Well, I've always wanted to be a hybrid author: self publish some of my books while having others traditionally published. I am very excited to be working with one of the best editors (I was stalking her online for years until she finally offered me a publishing contract; authors, I am sure you know what I'm talking about...). However, I also can't wait to see some of my other books in print.
But it's more, I want to try my hand in marketing and promoting. I want to learn from the experience and become better at it.
I wrote The Corner Office more than four years ago, and at that time I decided to shelf it for a few years. I submitted it to a few publishers, and although there was interest, many of them wanted to see it revised as a traditional romance. They saw an issue with Tara falling for her subordinate, and her relationship with Richard as a love triangle that “just doesn’t sell.”
I contemplated changing the story but ultimately decided that I liked it the way it was. That’s why I waited that long to self-publish: sometimes it’s hard to see beyond the rejections. If the experts believe it doesn’t work, they must know what they are talking about. What ultimately swayed me was the ressurection of feminism that became apparent this year. More than ever in a long while, people are talking about women rights, women advancements. Suddenly people care so much more about women serving on the boards of big corporations, women being paid less for doing same jobs as men, women managing their career and family lives. I felt that The Corner Office was very relevant in the current social climate, and I wanted to get it out.
That's a thing about traditional publishing that I've learned: they will be much less willing to take chances on something they consider outside of their customary bounds of what sells.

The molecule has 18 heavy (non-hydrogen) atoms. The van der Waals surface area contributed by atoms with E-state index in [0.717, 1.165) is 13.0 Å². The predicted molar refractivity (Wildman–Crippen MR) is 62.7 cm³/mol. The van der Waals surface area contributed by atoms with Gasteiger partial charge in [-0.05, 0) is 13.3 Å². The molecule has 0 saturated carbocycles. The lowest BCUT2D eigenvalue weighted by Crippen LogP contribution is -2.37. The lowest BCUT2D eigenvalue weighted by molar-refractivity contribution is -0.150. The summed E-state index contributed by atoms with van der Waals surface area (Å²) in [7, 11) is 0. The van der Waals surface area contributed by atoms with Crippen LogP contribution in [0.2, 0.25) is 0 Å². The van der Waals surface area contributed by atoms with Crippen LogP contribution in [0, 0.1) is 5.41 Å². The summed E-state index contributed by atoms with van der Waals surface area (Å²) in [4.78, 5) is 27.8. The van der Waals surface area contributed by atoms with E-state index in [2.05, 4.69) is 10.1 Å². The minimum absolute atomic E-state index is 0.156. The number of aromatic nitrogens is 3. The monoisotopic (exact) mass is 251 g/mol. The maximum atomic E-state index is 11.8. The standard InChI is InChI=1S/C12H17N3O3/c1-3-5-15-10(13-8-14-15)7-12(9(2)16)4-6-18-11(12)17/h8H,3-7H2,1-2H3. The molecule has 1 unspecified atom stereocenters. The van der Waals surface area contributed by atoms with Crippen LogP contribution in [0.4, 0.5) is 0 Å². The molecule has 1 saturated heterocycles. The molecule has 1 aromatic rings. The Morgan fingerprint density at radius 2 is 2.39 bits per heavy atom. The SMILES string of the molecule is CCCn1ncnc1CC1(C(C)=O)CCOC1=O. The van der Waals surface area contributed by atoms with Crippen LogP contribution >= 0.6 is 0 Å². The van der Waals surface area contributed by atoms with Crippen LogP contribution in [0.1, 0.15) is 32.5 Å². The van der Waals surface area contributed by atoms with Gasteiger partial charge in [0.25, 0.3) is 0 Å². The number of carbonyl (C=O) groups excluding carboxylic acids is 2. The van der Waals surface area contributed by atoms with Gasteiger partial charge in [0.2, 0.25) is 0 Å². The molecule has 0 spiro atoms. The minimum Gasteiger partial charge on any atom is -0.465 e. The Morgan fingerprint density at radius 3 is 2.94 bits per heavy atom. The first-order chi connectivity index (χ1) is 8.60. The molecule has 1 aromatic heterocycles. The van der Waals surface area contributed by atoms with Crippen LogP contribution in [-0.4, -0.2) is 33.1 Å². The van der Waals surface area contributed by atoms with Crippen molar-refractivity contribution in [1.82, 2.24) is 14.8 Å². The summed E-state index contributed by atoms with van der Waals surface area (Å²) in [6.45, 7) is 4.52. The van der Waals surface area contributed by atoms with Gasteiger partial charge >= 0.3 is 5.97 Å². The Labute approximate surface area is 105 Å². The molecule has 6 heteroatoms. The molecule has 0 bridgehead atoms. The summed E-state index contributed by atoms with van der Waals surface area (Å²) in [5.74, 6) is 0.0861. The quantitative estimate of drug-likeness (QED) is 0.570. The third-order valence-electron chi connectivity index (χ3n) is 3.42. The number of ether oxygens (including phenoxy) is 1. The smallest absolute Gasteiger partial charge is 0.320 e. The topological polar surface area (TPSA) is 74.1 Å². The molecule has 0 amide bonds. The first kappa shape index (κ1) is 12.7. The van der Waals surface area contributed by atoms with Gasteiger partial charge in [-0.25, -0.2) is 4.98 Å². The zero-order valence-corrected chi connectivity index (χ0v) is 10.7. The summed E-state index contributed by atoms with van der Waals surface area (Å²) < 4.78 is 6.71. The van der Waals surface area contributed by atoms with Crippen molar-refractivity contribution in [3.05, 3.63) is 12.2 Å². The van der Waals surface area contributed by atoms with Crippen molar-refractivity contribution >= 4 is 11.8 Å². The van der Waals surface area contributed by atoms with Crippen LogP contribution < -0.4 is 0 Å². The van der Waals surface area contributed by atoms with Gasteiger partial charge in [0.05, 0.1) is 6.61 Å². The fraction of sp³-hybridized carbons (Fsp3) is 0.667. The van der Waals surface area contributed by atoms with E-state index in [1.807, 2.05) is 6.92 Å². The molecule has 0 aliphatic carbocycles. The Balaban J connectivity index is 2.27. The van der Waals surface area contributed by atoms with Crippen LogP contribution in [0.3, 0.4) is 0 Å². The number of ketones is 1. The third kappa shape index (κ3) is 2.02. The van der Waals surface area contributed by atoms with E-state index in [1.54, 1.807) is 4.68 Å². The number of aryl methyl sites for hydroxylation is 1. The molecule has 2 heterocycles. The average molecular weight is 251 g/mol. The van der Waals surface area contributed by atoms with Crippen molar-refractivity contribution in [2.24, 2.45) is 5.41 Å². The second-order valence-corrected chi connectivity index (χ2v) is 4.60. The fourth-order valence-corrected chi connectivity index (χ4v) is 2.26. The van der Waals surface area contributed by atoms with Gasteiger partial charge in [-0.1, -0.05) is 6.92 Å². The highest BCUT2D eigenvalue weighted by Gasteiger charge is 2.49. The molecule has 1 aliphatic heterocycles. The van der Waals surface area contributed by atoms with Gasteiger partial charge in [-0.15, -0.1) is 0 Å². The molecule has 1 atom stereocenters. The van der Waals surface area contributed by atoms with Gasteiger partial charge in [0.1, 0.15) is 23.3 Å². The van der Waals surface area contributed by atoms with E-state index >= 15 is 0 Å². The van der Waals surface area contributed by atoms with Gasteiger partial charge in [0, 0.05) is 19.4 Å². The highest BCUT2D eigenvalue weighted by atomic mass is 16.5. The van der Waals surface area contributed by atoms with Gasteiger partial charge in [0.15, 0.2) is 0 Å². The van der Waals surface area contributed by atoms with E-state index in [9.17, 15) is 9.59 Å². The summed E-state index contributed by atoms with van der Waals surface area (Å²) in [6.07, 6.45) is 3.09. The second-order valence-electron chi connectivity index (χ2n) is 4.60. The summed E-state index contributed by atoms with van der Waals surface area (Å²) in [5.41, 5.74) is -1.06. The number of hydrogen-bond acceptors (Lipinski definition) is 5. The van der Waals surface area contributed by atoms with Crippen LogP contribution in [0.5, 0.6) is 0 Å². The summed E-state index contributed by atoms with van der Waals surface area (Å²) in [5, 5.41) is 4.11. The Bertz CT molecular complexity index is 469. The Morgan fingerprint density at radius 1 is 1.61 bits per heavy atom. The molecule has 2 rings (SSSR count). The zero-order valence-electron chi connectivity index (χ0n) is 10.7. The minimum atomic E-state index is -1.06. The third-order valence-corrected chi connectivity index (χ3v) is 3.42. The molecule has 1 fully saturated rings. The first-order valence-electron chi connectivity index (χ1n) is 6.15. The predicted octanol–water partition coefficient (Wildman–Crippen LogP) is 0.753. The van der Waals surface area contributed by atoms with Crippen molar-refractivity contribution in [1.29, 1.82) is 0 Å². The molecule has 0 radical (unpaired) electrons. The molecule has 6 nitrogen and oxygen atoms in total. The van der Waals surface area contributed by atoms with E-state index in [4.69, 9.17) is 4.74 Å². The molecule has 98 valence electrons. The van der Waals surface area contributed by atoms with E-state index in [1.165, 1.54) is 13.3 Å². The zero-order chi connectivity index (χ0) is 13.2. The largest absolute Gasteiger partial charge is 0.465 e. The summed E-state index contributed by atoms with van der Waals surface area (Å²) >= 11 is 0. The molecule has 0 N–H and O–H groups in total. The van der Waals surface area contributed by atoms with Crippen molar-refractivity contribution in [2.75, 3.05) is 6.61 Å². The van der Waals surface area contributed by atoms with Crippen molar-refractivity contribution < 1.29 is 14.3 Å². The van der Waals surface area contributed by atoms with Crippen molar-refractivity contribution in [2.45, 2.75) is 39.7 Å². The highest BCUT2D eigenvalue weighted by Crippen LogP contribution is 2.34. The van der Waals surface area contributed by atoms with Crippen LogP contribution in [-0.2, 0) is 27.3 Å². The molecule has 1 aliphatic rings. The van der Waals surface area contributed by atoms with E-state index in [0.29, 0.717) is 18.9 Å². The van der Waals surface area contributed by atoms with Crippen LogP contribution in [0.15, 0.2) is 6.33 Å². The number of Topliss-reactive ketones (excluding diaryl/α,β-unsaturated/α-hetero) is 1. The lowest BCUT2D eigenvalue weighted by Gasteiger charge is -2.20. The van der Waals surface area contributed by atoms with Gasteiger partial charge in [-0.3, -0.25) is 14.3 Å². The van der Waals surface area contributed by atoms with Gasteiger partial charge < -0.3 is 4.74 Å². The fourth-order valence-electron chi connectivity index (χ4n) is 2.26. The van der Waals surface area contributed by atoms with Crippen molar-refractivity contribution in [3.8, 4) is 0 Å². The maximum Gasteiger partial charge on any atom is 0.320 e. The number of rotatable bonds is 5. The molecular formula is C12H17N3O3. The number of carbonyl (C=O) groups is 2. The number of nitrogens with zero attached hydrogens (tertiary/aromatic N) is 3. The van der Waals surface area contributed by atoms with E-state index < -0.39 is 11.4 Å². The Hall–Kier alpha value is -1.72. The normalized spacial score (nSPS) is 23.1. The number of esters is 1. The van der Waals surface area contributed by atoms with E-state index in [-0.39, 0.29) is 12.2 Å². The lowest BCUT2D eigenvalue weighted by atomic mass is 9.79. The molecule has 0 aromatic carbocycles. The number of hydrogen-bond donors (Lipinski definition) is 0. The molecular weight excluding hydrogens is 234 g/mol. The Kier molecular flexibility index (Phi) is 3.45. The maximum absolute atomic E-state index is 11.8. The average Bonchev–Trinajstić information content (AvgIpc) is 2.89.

But as a hybrid author, I am willing to take that chance. I am eager to work hard at promoting this work and letting it see the light of day as it is, as I intended it to.
I'd love to hear what you think. Would you consider being a hybrid author?
There is nothing more exciting than getting first reviews on the first book. Now that those Netgalley reviews are coming in, I am sitting by my computer and refreshing Goodreads page. Yes, not entirely productive, but so addictive!
Thank you to everyone who took their time to read an ARC copy of the book and post their reviews.
It hasn't been easy to find a good cover designer for The Corner Office. I interviewed several artists, yet none of them understood what I was trying to portray. Then I met Sanja from Book Cover for You.
She's been fantastic.
Sanja is creative, professional and responsive, and has been a pleasure to work with. She used my vision and created designs that perfectly expressed what I’ve been visualizing. She made suggestions while staying in line with my ideas and creating the final product that was the collaboration between my concept and her keen designer eye.
I will definitely work with Sanja and Book Cover for You on my next book cover, and I recommend Sanja to all authors who are looking for a partner in creating book covers that are perfectly depicting an author’s vision.